Ken Pomeroy explains:
Since these are adjusted win probabilities, games involving non D-I teams are not included. While you might be looking for raw win probability, adjusted is the only way to go. Nobody was watching the opening moments of the Kansas/Alcorn State game with any notion that the game would be competitive, even when Alcorn State somehow scored the first four points. From a strategy standpoint, this is how the participants are (or should be) looking at the game.
If you’re a regular visitor, then you’ll be able to pick up on what’s going on with a little effort. The only new concept in the chart is leverage, which is a take-off of Tom Tango’s baseball version. It measures how much is at stake on a particular possession. The cut-offs for the five categories are fairly arbitrary at this point. You can think of it as a proxy for the watchability of a game at that point.
The colors range from blue, where win probability is largely unaffected by the potential outcome of a possession, to yellow, where the outcome of a possession can have significant impact on the win probability (more precisely, at least a 10% swing between a 2-point possession and zero points). Leverage is not based on what happened during the possession, but is the range of win probability based on what could have happened.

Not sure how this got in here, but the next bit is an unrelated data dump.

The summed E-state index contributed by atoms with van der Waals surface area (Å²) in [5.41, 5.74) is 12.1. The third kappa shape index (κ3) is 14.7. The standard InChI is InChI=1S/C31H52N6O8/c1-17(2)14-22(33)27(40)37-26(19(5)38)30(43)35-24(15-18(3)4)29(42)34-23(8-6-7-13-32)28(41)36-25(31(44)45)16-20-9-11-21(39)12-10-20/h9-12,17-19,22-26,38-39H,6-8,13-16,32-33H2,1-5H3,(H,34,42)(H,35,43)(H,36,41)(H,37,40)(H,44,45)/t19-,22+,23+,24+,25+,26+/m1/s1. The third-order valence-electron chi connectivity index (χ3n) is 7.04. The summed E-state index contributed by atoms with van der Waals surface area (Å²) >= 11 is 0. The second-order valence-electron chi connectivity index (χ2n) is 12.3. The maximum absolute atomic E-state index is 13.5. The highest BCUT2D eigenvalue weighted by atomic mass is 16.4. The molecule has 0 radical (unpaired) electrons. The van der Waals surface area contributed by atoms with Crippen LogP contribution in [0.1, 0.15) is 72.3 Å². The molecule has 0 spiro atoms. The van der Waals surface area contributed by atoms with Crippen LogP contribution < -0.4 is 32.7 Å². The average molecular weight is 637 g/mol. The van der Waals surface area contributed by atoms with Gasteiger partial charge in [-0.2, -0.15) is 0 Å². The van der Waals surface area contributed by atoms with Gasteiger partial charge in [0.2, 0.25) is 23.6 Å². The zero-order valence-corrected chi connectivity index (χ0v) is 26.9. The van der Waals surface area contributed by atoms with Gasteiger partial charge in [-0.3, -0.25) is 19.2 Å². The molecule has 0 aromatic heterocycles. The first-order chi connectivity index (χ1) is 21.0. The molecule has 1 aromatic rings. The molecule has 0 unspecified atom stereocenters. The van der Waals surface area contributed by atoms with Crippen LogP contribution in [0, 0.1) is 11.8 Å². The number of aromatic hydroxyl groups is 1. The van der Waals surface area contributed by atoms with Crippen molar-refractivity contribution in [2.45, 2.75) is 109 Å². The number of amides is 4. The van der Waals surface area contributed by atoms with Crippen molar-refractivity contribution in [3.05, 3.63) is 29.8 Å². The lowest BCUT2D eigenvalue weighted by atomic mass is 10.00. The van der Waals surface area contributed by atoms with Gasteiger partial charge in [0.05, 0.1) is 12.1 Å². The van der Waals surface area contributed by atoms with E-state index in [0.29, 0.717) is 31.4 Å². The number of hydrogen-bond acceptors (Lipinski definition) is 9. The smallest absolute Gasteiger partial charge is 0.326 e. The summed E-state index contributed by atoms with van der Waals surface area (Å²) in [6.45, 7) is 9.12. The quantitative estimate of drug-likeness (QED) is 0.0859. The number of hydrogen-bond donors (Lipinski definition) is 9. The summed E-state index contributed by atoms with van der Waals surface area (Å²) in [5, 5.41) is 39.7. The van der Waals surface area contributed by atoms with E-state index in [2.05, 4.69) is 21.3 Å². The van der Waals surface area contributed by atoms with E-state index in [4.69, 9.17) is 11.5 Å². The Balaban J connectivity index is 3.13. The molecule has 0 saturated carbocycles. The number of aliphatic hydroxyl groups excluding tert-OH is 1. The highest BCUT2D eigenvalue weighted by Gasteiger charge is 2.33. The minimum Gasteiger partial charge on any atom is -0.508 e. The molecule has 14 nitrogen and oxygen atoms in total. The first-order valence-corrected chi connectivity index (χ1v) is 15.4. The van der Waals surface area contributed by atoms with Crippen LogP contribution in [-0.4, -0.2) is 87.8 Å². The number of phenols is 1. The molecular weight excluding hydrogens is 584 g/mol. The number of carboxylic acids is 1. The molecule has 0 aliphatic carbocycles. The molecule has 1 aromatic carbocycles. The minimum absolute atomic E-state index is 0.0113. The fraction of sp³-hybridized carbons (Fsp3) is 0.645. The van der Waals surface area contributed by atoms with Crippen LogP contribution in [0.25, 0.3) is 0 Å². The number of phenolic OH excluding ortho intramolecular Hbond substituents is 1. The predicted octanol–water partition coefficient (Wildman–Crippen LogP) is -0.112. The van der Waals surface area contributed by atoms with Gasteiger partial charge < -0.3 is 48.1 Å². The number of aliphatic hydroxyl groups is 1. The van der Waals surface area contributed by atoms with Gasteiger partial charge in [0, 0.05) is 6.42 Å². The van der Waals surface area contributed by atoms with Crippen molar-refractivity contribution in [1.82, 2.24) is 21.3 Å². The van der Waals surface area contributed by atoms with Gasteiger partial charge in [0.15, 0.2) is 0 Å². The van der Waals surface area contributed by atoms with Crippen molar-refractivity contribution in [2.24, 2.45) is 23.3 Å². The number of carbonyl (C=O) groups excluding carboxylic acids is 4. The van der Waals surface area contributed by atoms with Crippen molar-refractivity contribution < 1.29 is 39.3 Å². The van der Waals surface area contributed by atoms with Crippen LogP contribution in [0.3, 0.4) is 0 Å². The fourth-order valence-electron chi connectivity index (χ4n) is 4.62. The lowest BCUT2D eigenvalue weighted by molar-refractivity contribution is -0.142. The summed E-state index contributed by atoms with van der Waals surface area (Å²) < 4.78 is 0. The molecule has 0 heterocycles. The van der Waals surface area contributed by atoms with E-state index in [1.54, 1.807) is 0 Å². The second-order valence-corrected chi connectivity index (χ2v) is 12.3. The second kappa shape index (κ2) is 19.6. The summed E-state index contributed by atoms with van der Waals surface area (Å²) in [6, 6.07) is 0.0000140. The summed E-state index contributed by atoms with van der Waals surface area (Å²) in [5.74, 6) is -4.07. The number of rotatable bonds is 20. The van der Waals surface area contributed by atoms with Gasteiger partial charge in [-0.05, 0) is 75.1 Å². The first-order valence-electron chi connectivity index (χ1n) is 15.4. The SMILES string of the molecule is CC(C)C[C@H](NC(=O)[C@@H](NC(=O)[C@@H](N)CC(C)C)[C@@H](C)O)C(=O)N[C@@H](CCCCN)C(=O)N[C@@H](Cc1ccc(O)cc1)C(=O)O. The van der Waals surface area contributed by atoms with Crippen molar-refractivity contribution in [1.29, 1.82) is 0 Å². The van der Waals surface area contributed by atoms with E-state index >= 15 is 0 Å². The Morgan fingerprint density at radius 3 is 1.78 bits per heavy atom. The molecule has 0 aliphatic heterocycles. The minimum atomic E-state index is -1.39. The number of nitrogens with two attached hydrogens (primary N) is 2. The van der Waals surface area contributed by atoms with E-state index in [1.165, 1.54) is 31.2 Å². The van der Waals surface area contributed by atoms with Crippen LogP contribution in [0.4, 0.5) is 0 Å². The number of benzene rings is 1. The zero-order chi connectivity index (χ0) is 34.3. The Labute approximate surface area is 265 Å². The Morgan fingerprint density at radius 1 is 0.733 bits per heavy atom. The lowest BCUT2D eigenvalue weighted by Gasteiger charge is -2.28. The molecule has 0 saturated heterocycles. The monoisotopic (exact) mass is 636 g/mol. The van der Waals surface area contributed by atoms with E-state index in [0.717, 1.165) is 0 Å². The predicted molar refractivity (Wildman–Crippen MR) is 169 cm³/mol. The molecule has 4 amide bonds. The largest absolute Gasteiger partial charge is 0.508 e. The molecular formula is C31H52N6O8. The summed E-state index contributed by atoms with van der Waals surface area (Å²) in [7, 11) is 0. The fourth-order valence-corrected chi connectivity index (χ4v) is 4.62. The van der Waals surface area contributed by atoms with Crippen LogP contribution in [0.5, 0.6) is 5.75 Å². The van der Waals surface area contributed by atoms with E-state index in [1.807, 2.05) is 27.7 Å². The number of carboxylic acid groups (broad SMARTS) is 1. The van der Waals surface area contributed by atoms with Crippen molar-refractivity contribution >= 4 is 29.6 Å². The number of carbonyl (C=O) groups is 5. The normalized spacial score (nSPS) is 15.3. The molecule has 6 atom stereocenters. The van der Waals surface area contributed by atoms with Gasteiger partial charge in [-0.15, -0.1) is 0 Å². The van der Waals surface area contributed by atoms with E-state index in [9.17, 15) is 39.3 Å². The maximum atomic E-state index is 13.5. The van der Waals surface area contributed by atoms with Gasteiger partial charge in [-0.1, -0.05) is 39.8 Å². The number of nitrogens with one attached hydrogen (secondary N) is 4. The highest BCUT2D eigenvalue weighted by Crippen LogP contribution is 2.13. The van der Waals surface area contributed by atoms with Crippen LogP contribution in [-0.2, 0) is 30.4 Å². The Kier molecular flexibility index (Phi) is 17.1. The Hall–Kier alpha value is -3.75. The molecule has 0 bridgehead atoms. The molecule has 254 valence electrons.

So what the heck is win probability?
The Win Probability for a specific situation in baseball (including the inning, number of outs, men on base, and score) is obtained by first finding all the teams that have encountered this situation. Then the winning percentage of these teams in these situations is found.
The Hardball Times offers a more extensive explanation here, and although it's also explained in the context of baseball, the concept is the same. It might also be a good idea to look at some baseball win probability graphs that are labeled so that the dots in Ken's graphs make more sense.
Getting to some graphs from NC State's season:
-- As much as I've tried to forget about The Great Parsons Disaster Of Aught Ten, I couldn't help but gawk at the wreck. State's win probability was in the neighborhood of 93% prior to Parsons's heave. I wonder if that's the biggest single-play swing in win probability that occurred in college hoops last year. It's hard not to marvel at it.
-- That was an unpleasant start, so let's move on to more enjoyable outcomes. Marquette's win probability was around 93% at halftime. Geronimo! With five minutes and some change to go, it was NC State's win probability that was around 93%. The graph of Florida State's destruction at the hands of Scott Wood is also quite stylish.
-- The Macrowave's late tie-breaker against Auburn increased State's odds by about 30%.
-- Here's Javi Time in full effect, and Nic Wise putting the kibosh on our fun shortly after his seventh or twelfth foul. Up 8 with 53 seconds to go, Arizona's win probability was around 90% and ultimately dipped all the way to about 69% as State came all the way back. It would have dipped much further had the foul been called on Javi's game-tying basket.